What are your aspirations for the future, and how has your experience at UEA so far enabled that journey?
My time at UEA so far has really cemented my aspirations and helped me realise that this is the career for me. It's piqued my interest in areas of health that I hadn't thought of before, including newer health interventions like Behaviour Change and Social Prescribing. The practical research experience I’ve gained at UEA has inspired me to have the confidence to pursue a PhD and a career in health research.
I realise that my pathway into research has been an unconventional one and a lot of what I have achieved has been down to more experienced researchers at UEA taking a chance on me, networking me to the right contacts and supporting me through new experiences. So I just want to take this opportunity to say a big thank you to the UEA health sciences network for supporting my research career journey.
Jess Marshall is a Research Associate at UEA. Jess graduated from UEA with a BA in International Relations in 2017 and a BSc in Adult Nursing in 2022. She is currently taking a Master of Public Health course with Arden University whilst working as a Research Associate on the SPLENDID programme, a project to develop a social prescribing care pathway for people living with dementia and their carers. Jess is also part of a national evaluation project funded by the Health Foundation. In 2022, Jess completed an internship with the Norwich Institute of Healthy Ageing (NIHA) and continues to work with NIHA on several projects. You can connect with Jess on social media here @jessmarshall553 or contact her via email here firstname.lastname@example.org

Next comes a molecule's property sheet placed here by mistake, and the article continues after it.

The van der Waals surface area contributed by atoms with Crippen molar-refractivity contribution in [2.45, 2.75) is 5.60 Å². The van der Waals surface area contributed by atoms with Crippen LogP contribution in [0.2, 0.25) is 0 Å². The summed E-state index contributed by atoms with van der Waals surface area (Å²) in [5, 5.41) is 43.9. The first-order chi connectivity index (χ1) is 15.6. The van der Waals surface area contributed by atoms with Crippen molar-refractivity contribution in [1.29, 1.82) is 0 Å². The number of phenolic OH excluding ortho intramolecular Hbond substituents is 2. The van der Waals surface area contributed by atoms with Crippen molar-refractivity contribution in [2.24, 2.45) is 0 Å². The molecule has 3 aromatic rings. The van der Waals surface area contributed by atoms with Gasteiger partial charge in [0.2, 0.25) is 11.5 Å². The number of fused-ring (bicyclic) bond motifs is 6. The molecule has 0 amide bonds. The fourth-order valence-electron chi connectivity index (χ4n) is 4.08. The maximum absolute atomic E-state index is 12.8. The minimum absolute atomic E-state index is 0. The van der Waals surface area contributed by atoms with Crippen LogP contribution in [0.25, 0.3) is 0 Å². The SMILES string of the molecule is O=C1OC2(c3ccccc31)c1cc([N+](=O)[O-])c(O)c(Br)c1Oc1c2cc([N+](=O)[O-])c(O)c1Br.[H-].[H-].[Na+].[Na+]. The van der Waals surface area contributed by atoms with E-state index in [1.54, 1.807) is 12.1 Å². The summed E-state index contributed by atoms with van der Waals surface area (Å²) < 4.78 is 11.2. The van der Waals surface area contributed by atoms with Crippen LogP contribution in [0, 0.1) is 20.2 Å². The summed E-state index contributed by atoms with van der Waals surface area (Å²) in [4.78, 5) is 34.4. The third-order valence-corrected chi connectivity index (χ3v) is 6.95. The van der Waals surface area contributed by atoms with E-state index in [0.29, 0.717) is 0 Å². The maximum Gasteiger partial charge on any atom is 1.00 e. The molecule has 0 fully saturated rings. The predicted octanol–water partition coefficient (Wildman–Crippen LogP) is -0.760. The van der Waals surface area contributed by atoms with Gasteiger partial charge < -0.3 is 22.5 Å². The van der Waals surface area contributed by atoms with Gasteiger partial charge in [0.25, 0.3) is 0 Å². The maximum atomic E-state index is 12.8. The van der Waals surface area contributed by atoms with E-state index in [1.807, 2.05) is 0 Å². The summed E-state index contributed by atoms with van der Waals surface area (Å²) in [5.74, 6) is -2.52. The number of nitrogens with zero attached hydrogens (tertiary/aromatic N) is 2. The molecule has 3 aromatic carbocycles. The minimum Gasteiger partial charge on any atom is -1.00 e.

Watch the whole interview on our YouTube channel here: